The majority of committee members supported the third approach, highlighting the value of community social work. They called for more emphasis on community engagement, and a new role for social workers as brokers of resources, working with informal carers and voluntary organisations to support individual service users as citizens.

The Thatcher cabinet of the time disregarded this advice and avidly pursued their market prejudices. It is time we recognise the abject failure of that approach.

We need to develop a new understanding of social services that incorporates a political and professional commitment to working with the whole socio-economic system to facilitate a society where all citizens can be contributors and beneficiaries of comprehensive care – from the cradle to the grave. The ideals of the welfare state are wholly achieveable – but only if we share them as a community – not sub-contract them to services and systems.

The welfare state and the care system is a public good – it is our shared and common property – and we must all play our part in developing and sustaining it.

Barclay observed that social workers “operate uneasily on the frontier between what appears to be unlimited needs on the one hand and an inadequate pool of resources on the other”. The Committee understood the inevitable unsustainability inherent in a system that encourages dependence upon funded service solutions.

The Report went on to recognise the centrality of ‘informal care’ and to recommend the general adoption of the community social work approach that had been witnessed in many neighbourhoods during the Committee’s fact-finding exploration. In contemporary parlance they proposed that social workers should engage in:

  • Holistic approaches and coproduction
  • Devolved responsibility for decisions about resources to local level, with real accountability to families and communities
  • Self-direction and self-help – personalisation and personal budgets
  • A strong focus on neighbourhoods – on the local
  • Supporting family and neighbourly care – (we might say) “keeping people strong”
  • Community work, engaging with the strengths and talents in the neighbourhood and nurturing local voluntary organisations and associations – “helping communities be strong and resourceful”
  • Undertaking local social care planning on an inclusive basis
  • Balancing casework and community work
  • Coordinating access to mainstream and specialist services as necessary, and advocating for their availability when required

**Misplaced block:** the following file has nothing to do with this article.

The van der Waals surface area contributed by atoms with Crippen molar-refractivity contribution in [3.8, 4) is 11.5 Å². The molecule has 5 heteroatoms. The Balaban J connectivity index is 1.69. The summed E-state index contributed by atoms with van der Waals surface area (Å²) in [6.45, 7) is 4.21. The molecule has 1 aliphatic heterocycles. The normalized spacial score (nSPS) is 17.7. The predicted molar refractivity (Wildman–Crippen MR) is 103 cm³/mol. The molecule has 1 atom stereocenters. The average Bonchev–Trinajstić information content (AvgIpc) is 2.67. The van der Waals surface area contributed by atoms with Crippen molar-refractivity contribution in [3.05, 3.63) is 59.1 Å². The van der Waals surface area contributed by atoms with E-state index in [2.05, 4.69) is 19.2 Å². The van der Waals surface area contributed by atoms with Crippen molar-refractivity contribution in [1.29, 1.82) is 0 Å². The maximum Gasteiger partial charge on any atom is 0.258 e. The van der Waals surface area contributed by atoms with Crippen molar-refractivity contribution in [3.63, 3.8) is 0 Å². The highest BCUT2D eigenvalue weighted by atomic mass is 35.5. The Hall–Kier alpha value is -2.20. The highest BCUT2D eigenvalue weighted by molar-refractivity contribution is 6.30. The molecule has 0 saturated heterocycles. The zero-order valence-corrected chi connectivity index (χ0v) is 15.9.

• Enabling, informative, engaging and empowering community social work – incorporating what we might now refer to as an asset-based mindset and a local area coordination methodology.

It seems that they appreciated the long-term, iterative, and developmental nature of good social interventions.

They would have been appalled by the episodic, task focused and target-driven approach that has emerged instead. 

The Report called for a greater delegation to the front-line, more trust, and a greater acceptance of risk. It noted that: 

“things are bound to go wrong from time to time, and this needs to be accepted by management, elected members, and the general public” (p.131).

It went on to call for a culture of professional and personal responsibility and warned against the imposition of rigid hierarchical controls believing that these make the occurrence of disasters all the more likely.

Concluding remarks

The fundamental question for those concerned with social policy can be framed in many ways but boils down to:

“How do we create an ecosystem in which we come together as citizens and live happily and sustainably into the future?”

We need a new paradigm for social care and need to make it explicit and generally understood that care is not and can never be provided as a commodity.

While it is indisputably the case that social care is under-resourced and that years of austerity have massively exacerbated this; it is just as pertinently the case that the market-oriented design of social care will always be under-funded, exploitative of the vast majority of care workers who deliver it, stimulate failure demand, and unforgivably fail too many of those it is supposed to benefit.

In simple terms, true care can only be achieved through a robust and sensitive partnership between citizens, families, and their communities and their local public services. Public services must actively nurture this fundamental caring, that is central to a good society, and perceive their work as being the sustaining of that good society.

We should never forget that, to quote John McKnight: 

“Care is the freely given commitment from the heart of one person to another.”

It is negligent and incompetent to design and operate a care system that ignores this fundamental truth. But this is what the Thatcher government did with the assistance of Sir Roy Griffiths and the compliance of a generation of social services leaders who should have known, and acted, better.

As the late Bob Holman put it

“One of the great failings of social services departments was that they let community social work go. It got the orange light from Seebohm and the green light from Barclay, but only a quarter of authorities ever implemented it. Now social work has got merged with social care and it’s become much more difficult to say what a social worker is. Front-line staff are often mini-managers responsible for care control, monitoring people and soft policing. The basic skill of making relationships with service users has declined, yet this should be the heart of social work.”

Author Bob Rhodes